I think that what we know about the rate of genetic adaptations in other animals probably doesn't apply to humans. Genetic drift in small, isolated populations probably plays no role, since small, isolated populations of humans are very uncommon. Natural selection plays little role in humans (except in our responses to new viruses, etc.) because "natural" selection occurs when some trait conveys a reproductive advantage. Modern human societies exhibit an almost inverse relationship between the best genes (for coping with modern life) and the number of offspring one produces (see: The Limits of Cultural Adaptation, below). Thus, neither mechanism seems to apply to modern humanity - we have structured our societies so that evolutionary forces are by and large excluded.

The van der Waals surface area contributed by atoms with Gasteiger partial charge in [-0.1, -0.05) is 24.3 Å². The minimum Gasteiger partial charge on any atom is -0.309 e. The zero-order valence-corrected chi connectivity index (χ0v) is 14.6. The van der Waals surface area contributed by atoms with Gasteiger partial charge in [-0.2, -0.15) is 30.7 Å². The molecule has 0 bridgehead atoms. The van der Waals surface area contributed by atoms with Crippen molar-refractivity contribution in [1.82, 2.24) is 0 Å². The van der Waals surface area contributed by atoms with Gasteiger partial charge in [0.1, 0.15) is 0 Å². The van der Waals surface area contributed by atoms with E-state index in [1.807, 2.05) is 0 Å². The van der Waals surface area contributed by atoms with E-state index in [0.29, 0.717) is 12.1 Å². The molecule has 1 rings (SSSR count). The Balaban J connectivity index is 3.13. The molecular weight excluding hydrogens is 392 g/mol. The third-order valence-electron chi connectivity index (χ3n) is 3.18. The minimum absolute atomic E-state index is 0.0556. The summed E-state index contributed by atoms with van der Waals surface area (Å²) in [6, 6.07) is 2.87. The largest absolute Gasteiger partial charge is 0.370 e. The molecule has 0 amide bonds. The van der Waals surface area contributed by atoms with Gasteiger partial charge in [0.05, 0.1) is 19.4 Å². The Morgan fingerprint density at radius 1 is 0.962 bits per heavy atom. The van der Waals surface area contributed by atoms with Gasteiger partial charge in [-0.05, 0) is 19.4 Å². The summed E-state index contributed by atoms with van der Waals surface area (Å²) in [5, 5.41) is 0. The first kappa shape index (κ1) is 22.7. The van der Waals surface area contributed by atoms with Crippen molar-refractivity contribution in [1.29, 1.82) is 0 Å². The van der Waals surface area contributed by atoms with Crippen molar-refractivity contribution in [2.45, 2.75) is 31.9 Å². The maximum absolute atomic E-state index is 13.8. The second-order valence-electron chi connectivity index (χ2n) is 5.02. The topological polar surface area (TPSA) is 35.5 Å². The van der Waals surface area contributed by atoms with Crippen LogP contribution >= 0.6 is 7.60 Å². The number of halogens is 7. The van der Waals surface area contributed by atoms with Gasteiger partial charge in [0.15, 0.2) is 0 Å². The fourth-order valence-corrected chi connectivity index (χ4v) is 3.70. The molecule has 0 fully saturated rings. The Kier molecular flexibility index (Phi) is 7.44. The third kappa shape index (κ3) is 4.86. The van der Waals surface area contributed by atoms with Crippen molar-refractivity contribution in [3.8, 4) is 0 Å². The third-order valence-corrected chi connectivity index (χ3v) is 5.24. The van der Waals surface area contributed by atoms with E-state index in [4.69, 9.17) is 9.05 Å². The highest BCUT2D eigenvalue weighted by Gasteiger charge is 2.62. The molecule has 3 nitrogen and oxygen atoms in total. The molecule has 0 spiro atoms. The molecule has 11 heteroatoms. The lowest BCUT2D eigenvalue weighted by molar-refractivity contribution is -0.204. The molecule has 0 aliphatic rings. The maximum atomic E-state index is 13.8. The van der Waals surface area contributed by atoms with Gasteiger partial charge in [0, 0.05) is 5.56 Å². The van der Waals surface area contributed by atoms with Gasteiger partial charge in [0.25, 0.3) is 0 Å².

As if that weren't bad enough, even under powerful selection pressure, evolutionary change is very, very slow. Even if we were somehow evolving towards a better adapted human (better adapted to modern life), how many adaptions might have occured in the last two decades? For comparison, how many new versions of Microsoft operating systems have we had to deal with in that same time?
The point is that what I call Lifestyle change occurs far faster than evolutionary change. No natural evolutionary changes could possibly keep up with the rapid changes in the way we live - changes that our technologically-driven society continues to impose on us.